TRAIL BLAZER TRIUMPH
Curry Kirkpatrick's article on the Sixer collapse (All for One Sure Beats One for All, June 13) was one of the most biased pieces of writing I have ever read in your magazine, and I loved every word of it. The last four games of the NBA championship series made the Blazers my second favorite team (next, of course, to the Rockets).
The Trail Blazers showed the world how to play together as a team. Dr. J may be able to rise above one player, but not five. Where are all the Walton critics now? Oh, let us be thankful that the 76ers are now Gratefully Dead!
One would think, after reading Kirkpatrick's article, that the 76ers had simply lost the series, rather than being beaten by a great team. Bill Walton is obviously the most outstanding Blazer, but without Gross, Lucas, Twardzik, Hollins, Neal and the rest of the team, he would have been where Abdul-Jabbar was during the finals: watching the games on TV.
KAREN B. RIEKERT
I, for one, became fed up with the media's obsession with the Philadelphia 76ers' immaturity and dissension while losing to the Trail Blazers. It's as if the Blazers sneaked in amid the 76ers' ridiculous behavior on the court and off. I was amazed to see three-fourths of Kirkpatrick's article detail 76er woes, while the entire Pacific Northwest, especially Portland, was celebrating its first world championship. Why did all the negative 76er trivia have to overshadow the fine teamwork, sportsmanship and camaraderie of Portland and its Blazers? In our Blazermania smugness, we Northwesterners know what happened. The Trail Blazers stuck it in the 76ers' collective crybaby ear.
JEFFREY R. SHELLEY
June 26, 1977
I would have liked more in-depth analysis of the Blazers' strategy and what makes them tick. How did a new coach like Jack Ramsay put together a winning team in such a short time? How did he get his team up for the third game after losing the first two? Most important, how did he and his team manage to win without the high-priced superstars who dominate the game?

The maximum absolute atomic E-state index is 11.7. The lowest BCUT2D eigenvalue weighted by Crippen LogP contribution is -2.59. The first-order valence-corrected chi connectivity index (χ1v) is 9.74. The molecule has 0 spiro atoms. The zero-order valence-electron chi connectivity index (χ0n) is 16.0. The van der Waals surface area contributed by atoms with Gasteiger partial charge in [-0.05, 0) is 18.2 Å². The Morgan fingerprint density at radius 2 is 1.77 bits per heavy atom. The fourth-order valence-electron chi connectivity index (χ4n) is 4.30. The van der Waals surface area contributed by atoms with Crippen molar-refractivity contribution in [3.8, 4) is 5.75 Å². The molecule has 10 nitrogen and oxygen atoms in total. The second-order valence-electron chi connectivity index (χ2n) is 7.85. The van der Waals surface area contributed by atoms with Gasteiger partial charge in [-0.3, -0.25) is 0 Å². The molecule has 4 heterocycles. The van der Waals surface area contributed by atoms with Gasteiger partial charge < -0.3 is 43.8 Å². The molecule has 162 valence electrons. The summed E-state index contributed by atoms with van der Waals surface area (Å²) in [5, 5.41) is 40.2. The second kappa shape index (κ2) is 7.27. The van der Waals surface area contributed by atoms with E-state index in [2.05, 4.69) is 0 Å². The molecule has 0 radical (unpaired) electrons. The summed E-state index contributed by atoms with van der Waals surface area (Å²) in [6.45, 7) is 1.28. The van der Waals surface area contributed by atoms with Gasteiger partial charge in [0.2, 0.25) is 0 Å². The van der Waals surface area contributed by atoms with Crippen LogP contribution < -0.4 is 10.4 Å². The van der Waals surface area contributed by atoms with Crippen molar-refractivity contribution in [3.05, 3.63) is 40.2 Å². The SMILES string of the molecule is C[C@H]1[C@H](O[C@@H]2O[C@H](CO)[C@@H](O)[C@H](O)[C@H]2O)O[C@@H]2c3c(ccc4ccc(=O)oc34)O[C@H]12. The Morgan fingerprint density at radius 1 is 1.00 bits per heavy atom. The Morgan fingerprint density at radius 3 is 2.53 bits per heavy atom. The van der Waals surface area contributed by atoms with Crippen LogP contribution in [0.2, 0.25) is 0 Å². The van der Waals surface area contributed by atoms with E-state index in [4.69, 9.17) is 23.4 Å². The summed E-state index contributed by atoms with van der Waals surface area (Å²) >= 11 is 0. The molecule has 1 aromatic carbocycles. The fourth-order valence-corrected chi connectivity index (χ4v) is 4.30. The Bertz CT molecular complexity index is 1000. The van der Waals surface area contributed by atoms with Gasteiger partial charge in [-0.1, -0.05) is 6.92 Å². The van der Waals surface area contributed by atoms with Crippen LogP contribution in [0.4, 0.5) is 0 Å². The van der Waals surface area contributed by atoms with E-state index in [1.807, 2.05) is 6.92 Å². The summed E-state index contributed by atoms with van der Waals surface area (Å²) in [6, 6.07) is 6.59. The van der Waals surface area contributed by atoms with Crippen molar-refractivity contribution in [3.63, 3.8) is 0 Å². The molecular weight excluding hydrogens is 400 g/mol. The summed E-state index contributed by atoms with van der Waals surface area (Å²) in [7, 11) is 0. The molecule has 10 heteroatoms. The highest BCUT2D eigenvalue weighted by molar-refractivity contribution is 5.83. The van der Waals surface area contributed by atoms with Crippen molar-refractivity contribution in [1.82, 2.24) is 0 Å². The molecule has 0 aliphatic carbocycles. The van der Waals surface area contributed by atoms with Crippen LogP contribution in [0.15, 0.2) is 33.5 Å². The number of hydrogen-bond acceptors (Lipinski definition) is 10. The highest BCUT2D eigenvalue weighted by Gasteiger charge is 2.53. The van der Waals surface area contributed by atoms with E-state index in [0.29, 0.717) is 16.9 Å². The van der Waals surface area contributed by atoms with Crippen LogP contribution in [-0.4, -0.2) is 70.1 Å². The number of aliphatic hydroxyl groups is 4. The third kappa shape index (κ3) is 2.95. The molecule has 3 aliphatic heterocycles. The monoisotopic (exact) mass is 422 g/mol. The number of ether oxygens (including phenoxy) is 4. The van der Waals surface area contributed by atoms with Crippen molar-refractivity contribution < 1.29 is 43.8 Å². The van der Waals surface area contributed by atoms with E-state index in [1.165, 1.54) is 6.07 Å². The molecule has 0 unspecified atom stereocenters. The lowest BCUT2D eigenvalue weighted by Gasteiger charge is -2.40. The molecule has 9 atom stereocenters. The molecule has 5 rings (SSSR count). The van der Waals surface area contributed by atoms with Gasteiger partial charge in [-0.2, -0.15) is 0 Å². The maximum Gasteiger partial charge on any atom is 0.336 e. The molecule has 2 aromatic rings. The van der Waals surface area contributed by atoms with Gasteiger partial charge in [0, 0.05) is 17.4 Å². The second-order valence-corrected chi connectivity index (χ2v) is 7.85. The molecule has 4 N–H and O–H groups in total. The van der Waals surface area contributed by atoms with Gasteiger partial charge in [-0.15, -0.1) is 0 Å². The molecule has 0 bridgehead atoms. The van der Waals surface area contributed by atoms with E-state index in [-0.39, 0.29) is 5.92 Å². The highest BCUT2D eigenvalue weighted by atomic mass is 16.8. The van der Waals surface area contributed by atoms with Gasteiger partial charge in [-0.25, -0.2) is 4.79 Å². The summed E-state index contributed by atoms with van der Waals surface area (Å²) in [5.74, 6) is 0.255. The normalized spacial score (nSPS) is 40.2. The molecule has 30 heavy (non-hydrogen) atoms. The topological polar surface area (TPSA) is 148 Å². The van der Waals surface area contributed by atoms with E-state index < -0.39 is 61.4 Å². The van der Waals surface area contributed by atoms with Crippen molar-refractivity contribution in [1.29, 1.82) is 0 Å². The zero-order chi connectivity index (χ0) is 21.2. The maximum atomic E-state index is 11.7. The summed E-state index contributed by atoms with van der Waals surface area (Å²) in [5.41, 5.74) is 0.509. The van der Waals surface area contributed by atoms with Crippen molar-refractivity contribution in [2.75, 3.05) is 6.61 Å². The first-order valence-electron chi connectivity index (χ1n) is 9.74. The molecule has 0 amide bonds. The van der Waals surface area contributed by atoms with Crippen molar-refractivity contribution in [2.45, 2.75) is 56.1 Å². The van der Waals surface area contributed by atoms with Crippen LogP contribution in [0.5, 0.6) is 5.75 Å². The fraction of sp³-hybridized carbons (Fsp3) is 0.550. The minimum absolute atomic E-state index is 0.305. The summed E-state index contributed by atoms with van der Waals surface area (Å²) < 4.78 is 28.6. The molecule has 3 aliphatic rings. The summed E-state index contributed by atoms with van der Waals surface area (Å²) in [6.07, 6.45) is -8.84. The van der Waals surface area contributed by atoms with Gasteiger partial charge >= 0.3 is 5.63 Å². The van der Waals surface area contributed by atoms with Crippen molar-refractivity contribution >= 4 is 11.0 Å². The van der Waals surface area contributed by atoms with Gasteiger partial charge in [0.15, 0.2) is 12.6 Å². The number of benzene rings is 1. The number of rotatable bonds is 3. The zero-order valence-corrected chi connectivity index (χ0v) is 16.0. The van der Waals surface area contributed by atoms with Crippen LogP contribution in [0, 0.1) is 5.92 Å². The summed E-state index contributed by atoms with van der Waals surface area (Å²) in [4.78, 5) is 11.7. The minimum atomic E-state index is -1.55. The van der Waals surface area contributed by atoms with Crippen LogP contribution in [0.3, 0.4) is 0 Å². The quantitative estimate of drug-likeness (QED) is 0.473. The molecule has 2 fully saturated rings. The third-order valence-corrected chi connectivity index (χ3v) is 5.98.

CONRAD G. PRANGE
The emphasis on dissent among the 76ers being cause for defeat is irrelevant. They were doing all right in the playoffs until Portland started blowing them out of the gym as they had done to others.
Boo on the believers in the SI jinx. You had Walton on the cover of your Dec. 13 issue and again on May 23. Now here he is yet again, this time for bringing the NBA championship to Portland. So for you jinx fans, take it and dunk it!
I think it was a mistake to pick Walton as the MVP of the championship series. What more can one person do than Julius Erving did while being double-and triple-teamed?
American Professional Slo-Pitch League President Bill Byrne (It's Easy Come, Easy Go, June 13) is doing the same thing that helped ruin the WFL—pulling name ballplayers (Cash, Northrup, Swoboda, Versalles, etc.) out of retirement, rather than building a club with homegrown players.
My suggestion, Mr. Byrne, is let your league build gradually, sign more local talent, such as Jim Galloway and Tom Miller, stay away from ex-major league talent—and for 30,000 big ones, tell Swoboda to bring his own beer!
A couple of points about Larry Keith's fine article on this year's baseball (They're Knocking the Stuffing Out of It, June 13). Through the first 616 games there were 1,033 homers for an average of 1.68 per game, or .84 per team. Based on a full season, this comes out to 136 per team and not 117 as Keith assumes.
This year's home-run pace can only compare with the 1970 pace (1.76 per game) in recent years, although from 1955 to 1966 the pace every year was 1.66 (1965) or higher. The most productive years were 1958 and 1959 (1.82), 1962 (1.85), 1956 (1.86) and 1961 (1.91). Even after the strike zone was enlarged following the 1962 season, there were still some highly productive years such as 1964 and 1966, in both of which there were 1.70 homers per game.